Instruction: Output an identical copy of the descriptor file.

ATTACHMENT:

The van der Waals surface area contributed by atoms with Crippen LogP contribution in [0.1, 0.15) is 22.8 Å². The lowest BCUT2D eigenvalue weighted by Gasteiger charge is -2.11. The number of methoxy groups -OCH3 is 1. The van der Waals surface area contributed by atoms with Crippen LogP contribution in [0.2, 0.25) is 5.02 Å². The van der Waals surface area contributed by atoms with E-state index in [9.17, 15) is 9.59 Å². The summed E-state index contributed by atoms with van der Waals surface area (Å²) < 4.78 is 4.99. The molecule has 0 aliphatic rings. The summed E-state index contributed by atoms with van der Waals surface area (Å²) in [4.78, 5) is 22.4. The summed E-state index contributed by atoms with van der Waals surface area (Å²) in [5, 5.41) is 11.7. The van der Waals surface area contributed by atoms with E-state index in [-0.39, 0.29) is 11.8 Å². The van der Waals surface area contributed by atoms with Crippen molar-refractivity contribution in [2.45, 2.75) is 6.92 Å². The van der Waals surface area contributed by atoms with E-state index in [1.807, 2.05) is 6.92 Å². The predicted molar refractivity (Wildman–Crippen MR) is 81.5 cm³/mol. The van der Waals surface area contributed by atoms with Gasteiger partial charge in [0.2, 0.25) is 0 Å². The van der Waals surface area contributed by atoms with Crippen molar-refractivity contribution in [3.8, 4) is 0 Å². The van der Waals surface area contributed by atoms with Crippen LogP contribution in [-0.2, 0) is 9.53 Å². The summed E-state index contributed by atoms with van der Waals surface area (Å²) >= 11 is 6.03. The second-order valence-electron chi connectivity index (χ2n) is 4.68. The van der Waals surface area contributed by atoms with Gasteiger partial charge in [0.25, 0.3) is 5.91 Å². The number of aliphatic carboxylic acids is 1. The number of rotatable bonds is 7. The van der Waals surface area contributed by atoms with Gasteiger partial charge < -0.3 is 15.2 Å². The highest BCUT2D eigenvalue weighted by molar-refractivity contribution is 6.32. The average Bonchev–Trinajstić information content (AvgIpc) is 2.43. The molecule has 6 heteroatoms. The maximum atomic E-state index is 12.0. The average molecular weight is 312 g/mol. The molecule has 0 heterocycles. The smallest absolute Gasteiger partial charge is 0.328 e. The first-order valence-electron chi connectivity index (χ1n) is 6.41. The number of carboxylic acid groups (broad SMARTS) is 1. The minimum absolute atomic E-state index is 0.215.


The van der Waals surface area contributed by atoms with Crippen LogP contribution in [0.1, 0.15) is 22.8 Å². The lowest BCUT2D eigenvalue weighted by Gasteiger charge is -2.11. The number of methoxy groups -OCH3 is 1. The van der Waals surface area contributed by atoms with Crippen LogP contribution in [0.2, 0.25) is 5.02 Å². The van der Waals surface area contributed by atoms with E-state index in [9.17, 15) is 9.59 Å². The summed E-state index contributed by atoms with van der Waals surface area (Å²) < 4.78 is 4.99. The molecule has 0 aliphatic rings. The summed E-state index contributed by atoms with van der Waals surface area (Å²) in [4.78, 5) is 22.4. The summed E-state index contributed by atoms with van der Waals surface area (Å²) in [5, 5.41) is 11.7. The van der Waals surface area contributed by atoms with E-state index in [-0.39, 0.29) is 11.8 Å². The van der Waals surface area contributed by atoms with Crippen molar-refractivity contribution in [2.45, 2.75) is 6.92 Å². The van der Waals surface area contributed by atoms with E-state index in [1.807, 2.05) is 6.92 Å². The predicted molar refractivity (Wildman–Crippen MR) is 81.5 cm³/mol. The van der Waals surface area contributed by atoms with Gasteiger partial charge in [0.2, 0.25) is 0 Å². The van der Waals surface area contributed by atoms with Crippen molar-refractivity contribution in [3.8, 4) is 0 Å². The van der Waals surface area contributed by atoms with Crippen LogP contribution in [-0.2, 0) is 9.53 Å². The summed E-state index contributed by atoms with van der Waals surface area (Å²) >= 11 is 6.03. The second-order valence-electron chi connectivity index (χ2n) is 4.68. The van der Waals surface area contributed by atoms with Gasteiger partial charge in [0.25, 0.3) is 5.91 Å². The number of aliphatic carboxylic acids is 1. The number of rotatable bonds is 7. The van der Waals surface area contributed by atoms with Gasteiger partial charge < -0.3 is 15.2 Å². The highest BCUT2D eigenvalue weighted by molar-refractivity contribution is 6.32. The average Bonchev–Trinajstić information content (AvgIpc) is 2.43. The molecule has 6 heteroatoms. The maximum atomic E-state index is 12.0. The average molecular weight is 312 g/mol. The molecule has 0 heterocycles. The smallest absolute Gasteiger partial charge is 0.328 e. The first-order valence-electron chi connectivity index (χ1n) is 6.41. The number of carboxylic acid groups (broad SMARTS) is 1. The minimum absolute atomic E-state index is 0.215.